For a gentle warm-up, how about a conservative dystopia starring conservative icon Charlton Heston: Soylent Green. It’s a well-done wakeup call for those in denial over global warming or the need for birth control. (Yes, global warming is featured and the movie came out in 1973, well before Al Gore took the national stage.)
Mix corporate domination with heavy-handed police and you get movies like Robocop, The Running Man, and Total Recall. For a sustained hatefest of all things Republican, try James Cameron’s Dark Angel series. The first season is well done; the second gets kind of goofy.
For written literature, try Fredrick Pohl’s Gateway [18+] for a well done dystopia on inequality and environmental destruction. John Brunner’s The Shockwave Rider [18+] is perhaps the first cyberpunk novel – written well before the term was coined – and features runaway corporatism and intelligence agencies.
For a dystopia featuring an out of control religious government, try If This Goes On, a novella in Robert Heinlein’s future history. (This book also features a utopian short story, “Coventry” based on the City of Refuge provision in the Bible. Heinlein had a love-hate relationship with the Bible; Biblical references are scattered throughout his works, both positive and critical.)
Economic Leftist Dystopias and Satires
I have a short collection of comedies for you below. For grim views of full-on state enforced communism, see the authoritarian dystopias further down the page.
“Don’t walk! Do it in a gym!” Let us start with Keynesian Economics run amok. Sydney’s Comet is the story of Earth threatened by a giant comet made of garbage generated by a society bent on preventing Hoovervilles through mandatory consumption. Even walking is forbidden; one must wear moto-shoes to get around. The story is rather silly, and the science is terrible. But it is a good lesson on the contradiction between Keynesian stimulus and environmentalism.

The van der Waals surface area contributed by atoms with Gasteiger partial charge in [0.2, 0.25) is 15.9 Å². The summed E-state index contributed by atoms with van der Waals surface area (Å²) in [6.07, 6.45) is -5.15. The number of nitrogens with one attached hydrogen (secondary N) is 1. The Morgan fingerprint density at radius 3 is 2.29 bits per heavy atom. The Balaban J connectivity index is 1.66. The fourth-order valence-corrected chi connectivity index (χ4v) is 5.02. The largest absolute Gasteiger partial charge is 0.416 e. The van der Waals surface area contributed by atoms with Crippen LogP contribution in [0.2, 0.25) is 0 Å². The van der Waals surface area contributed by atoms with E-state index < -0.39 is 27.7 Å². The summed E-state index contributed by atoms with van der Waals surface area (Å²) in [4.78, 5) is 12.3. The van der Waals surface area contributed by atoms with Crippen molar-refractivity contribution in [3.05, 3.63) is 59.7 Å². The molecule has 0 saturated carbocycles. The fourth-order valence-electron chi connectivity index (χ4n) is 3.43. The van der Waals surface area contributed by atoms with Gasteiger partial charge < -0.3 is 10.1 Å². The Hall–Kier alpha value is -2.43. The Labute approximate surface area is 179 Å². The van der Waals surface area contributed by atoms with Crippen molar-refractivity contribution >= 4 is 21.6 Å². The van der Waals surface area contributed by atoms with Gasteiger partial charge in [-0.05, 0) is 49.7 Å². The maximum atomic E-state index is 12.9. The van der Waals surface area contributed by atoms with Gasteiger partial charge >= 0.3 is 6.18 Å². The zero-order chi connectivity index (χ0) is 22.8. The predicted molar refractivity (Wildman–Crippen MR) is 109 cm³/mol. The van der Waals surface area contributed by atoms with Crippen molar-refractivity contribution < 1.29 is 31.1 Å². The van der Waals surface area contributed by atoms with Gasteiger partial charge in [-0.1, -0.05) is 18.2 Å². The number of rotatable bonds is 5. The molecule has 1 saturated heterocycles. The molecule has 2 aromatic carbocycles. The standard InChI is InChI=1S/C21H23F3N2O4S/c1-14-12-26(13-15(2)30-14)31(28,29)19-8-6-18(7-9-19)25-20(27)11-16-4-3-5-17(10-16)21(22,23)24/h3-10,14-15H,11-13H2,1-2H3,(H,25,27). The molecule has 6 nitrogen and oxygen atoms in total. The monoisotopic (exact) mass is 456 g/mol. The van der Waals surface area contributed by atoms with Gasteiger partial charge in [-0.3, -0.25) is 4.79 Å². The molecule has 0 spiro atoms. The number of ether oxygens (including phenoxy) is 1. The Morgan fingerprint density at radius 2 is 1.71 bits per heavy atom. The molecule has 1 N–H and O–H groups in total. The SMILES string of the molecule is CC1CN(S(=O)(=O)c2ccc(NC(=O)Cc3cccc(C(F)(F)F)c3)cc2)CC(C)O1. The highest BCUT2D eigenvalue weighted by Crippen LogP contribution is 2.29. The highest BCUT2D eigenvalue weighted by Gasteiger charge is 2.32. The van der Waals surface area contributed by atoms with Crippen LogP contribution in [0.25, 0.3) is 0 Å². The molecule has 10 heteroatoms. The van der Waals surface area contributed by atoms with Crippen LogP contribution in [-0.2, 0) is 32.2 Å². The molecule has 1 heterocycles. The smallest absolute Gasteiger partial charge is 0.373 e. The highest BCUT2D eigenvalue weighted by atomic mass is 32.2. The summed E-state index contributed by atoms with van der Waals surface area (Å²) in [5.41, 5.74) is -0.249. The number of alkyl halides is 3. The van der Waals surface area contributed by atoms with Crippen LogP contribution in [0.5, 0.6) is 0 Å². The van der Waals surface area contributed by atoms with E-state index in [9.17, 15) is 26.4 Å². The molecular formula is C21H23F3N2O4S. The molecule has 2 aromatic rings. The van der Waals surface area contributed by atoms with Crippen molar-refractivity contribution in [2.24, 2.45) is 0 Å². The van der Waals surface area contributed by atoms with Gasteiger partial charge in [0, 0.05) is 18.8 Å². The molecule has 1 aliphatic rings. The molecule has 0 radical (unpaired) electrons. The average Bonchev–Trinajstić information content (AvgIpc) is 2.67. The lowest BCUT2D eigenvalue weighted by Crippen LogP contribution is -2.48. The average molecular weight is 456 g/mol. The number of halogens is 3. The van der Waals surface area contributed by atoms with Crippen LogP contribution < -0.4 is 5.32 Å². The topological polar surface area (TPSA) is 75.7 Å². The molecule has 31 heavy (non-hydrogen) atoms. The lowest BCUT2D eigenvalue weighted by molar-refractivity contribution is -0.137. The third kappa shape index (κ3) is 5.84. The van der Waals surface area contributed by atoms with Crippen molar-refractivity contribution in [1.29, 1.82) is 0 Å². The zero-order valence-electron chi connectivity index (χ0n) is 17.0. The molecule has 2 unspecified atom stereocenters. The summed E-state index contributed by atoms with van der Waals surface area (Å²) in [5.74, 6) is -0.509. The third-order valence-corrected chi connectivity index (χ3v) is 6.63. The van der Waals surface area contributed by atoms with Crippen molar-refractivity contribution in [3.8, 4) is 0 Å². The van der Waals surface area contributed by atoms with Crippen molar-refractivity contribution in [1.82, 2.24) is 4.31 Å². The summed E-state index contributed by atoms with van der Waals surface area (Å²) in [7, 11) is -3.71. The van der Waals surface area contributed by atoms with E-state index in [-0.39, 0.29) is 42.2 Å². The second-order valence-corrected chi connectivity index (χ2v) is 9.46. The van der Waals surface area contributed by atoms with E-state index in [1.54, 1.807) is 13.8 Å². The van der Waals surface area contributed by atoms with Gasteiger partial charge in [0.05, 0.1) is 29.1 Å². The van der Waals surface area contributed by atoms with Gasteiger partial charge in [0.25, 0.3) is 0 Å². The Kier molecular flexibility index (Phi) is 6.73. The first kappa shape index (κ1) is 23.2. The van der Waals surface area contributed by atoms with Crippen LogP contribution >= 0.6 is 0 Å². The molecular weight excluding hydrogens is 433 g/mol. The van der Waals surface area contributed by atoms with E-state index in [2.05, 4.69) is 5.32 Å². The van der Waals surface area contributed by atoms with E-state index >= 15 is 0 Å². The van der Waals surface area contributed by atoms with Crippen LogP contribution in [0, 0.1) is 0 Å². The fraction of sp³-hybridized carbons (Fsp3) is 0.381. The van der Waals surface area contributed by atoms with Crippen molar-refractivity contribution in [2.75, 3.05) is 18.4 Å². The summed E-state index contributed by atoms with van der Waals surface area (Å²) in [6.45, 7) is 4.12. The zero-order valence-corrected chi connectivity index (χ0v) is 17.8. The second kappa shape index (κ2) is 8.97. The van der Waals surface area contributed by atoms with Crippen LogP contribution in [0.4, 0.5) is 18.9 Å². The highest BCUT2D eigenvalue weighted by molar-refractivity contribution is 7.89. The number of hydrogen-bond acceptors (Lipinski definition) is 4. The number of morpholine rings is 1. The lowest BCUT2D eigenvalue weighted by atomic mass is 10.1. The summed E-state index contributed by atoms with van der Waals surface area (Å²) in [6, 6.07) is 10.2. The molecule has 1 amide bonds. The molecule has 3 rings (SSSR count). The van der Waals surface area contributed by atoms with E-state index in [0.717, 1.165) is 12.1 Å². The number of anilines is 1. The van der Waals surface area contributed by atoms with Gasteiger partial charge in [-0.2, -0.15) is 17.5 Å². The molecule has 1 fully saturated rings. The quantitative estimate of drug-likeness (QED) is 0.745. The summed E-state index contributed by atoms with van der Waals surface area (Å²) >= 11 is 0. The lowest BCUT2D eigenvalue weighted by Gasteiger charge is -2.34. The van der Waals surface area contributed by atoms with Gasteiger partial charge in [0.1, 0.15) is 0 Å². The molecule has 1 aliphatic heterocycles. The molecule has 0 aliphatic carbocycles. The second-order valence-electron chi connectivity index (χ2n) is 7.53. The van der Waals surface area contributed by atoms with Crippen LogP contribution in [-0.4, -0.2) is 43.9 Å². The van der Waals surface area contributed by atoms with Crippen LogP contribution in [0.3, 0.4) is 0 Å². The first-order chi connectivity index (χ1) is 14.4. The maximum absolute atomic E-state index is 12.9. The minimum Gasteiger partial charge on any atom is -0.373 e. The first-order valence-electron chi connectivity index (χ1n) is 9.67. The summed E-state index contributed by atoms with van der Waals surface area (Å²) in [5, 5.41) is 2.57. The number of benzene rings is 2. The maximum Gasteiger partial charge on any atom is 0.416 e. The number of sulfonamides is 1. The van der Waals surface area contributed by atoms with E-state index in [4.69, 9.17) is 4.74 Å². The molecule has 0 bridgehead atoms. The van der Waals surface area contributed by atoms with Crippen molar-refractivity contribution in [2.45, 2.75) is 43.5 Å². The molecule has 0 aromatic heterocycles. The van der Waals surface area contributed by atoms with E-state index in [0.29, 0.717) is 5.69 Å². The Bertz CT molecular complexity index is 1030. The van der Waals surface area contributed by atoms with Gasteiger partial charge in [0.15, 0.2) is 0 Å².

Back in my days living in Hippyland East (Asheville, NC), I was repeatedly informed that the Soviet Union was state capitalism, not true communism. Fair enough. Jack Vance wrote a spoof of the real thing in Wyst, the third short novel in the Alastor [17+] trilogy. It’s a very funny dark comedy taking place in an almost believable Egalistic society in the far future. Vance does to true communism what Neal Stephenson does to pure libertarianism in Snowcrash. Give a copy to your Che T-shirt wearing friends and relatives.
The classic totalitarian dystopia is George Orwell’s 1984. With the fall of the Soviet Empire this bleak work may seem a bit dated. But note how the history rewrites resembles mainstream news coverage today and how the cable news networks resemble extended versions of the Ten Minute Hate. Maybe not so dated after all.
Now imagine a Monty Pythonesque take on 1984. That’s what you get in Terry Gilliam’s Brazil. Instead of a fully socialist police state, you have something a bit more rightwing, which has resorted to extreme police state tactics to deal with terrorists. This movie has turned out to be rather prophetic…
For a truly surreal experience, try The Prisoner. A British spy resigns over a matter of conscience. He is drugged and wakes up in The Village, a resort/prison inspired by Jeremy Bentham’s Panoptikon (using electronic surveillance instead of geometry to carry out the surveillance). Most episodes involve ever more bizarre schemes to get the hero, Number 6, to reveal why he quit.
For some of us, the thought of a totalitarian state is truly horrifying. So how about a dystopian novel by horror writer Ira Levin, This Perfect Day [17+]? With computerized communism enforced with regular drug regimens, how do you get free?
If effective communism isn’t horrifying enough, how about a “human” society modeled after insects, complete with radical specialization induced through biotechnology. Frank Herbert’s Hellstrom’s Hive [18+] is about as creepy as it gets without resorting to a full-on gorefest.
Finally, for some much lighter fare, try the Stallone action movie Demolition Man. A policeman is sentenced to suspended animation for inflicting too much collateral damage. He wakes up in a squeaky clean New Agey authoritarian society which maybe should be considered a utopia. But it’s an action movie, so lots of things get broken…